H5N1 Case and Cluster - Cause for Concern?

GLOBE - Last week, a Chinese province named Jiangsu reported a H5N1 infection that they had come to believe was a human-to-human transmission. The mutated virus is believed to have been passed from a son to his father.
calendar icon 14 April 2008
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According to the European Centre for Disease Prevention and Control (ECDC), the news was published alongside comments from a Chinese scientific body.

The source of the 24-year-old son’s infection was not established, but the authors suggest this might have occurred during a visit to a market where there was live poultry. Such a way of acquiring infection (rather than direct or close contact with sick domestic poultry) has been suggested in a number of the few human cases recently detected in China.

However, in the case described in The Lancet, contact with poultry was not certain and, despite some retrospective investigations in the market, no H5N1 viruses were detected in birds.

The son eventually died and his 52-year-old father almost certainly acquired the infection while caring for him in the hospital, as was the case in another probable human–to-human transmission in Thailand in 2004.

In the recent Chinese cluster, the cases, their contacts and the circumstances of transmission were well investigated epidemiologically and virologically, with over ninety contacts traced. Control measures were vigorous, with contacts being treated with chemoprophylaxis, as recommended by the World Health Organization (WHO).

The rigour of the investigation contrasts with many earlier outbreaks and is praised in the accompanying comment. Only two of the contacts developed illness that was compatible with bird flu by symptoms and timing, but both were negative for markers of A/H5N1 infection (i.e. their illness had to be due to another cause).

Although the viruses in the father and son were almost identical, the authors still could not be entirely certain that this was human-to-human transmission, because it was impossible to entirely rule out shared or common exposure to infected birds or environmental contamination. This explanation is commonly considered in the investigations of human A/H5N1 cases and is the reason why attempts to determine the number of person-to-person transmissions have been unsuccessful.

Their results are lists of clusters with varying levels of probabilities. Attempts at modelling these clusters have been made, but these cannot substitute proper field and laboratory investigations, such as were carried out in the Chinese cluster. However, it would be unreasonable for anyone to still argue that person-to-person transmission of A/H5N1 has never occurred. Indeed, it probably occurs more often than it seems, simply because of the multiple possible routes of exposure in most clusters. Usually, where birds could be the source, they are assumed to be the source of all human infections.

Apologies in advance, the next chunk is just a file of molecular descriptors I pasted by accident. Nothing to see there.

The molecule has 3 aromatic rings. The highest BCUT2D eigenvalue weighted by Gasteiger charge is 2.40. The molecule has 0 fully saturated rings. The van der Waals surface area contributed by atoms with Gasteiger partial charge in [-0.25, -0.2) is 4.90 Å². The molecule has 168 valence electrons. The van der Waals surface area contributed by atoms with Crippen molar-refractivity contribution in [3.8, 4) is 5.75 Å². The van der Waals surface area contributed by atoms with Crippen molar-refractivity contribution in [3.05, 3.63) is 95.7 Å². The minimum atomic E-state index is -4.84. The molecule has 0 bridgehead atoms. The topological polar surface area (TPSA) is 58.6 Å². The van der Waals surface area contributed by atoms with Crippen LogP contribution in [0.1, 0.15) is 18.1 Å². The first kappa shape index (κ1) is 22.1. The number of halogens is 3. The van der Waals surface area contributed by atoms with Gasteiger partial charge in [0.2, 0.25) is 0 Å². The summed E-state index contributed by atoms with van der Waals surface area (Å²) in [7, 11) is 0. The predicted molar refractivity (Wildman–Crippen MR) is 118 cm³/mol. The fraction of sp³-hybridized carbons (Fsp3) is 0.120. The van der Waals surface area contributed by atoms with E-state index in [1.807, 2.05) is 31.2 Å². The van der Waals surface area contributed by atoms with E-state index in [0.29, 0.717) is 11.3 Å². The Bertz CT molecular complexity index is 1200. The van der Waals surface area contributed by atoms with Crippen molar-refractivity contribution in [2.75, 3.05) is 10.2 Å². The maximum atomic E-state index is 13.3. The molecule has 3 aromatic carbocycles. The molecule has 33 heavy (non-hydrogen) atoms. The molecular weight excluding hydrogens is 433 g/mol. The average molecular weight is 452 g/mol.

A cause for concern for epidemiologists in these and other recent cases in China (and Vietnam) is the difficulty in identifying the primary source of infection for the human cases. How did the viruses get from birds into humans? This could not be determined in Jiangsu and sometimes cannot be done elsewhere. It has been suggested that this may partially reflect the success of the impressive Chinese veterinary campaigns to immunise all domestic poultry.

These have been highly effective in reducing outbreaks in birds and hence much of the need for mass culling of birds. This in turn has eliminated the economic and social misery that follows for the owners, who may not always be compensated in a timely manner. However, since poultry immunisation prevents disease but cannot eliminate infection in birds, it probably has left A/H5N1 silently transmitting among poultry, and existing in the environment near poultry albeit at low levels. This is probably also making detection and surveillance for human A/H5N1 cases more difficult.

The previous marker of contact with a die-off in poultry in sick humans with atypical pneumonias as a trigger for testing for A/H5N1 has been lost. Local officials and clinicians in endemic countries find it hard to test for H5N1 in all people with symptoms compatible with human A/H5N1 infection. This is being attempted in Thailand but not elsewhere, probably because of the costs and logistics.

Human-to-human transmission of A/H5N1 is not new. Indeed some of the most certain transmissions occurred from patients to health care workers in Hong Kong when A/H5N1 was first observed in humans in 1997.

This latest Chinese report of human-to-human transmission does not change anything. It fits with the European Centre for Disease Prevention and Control (ECDC) risk assessment (published in 2005 and revised in 2006) and with the WHO Pandemic Alert Phase 3, which allows for occasional human-to-human transmissions to take place.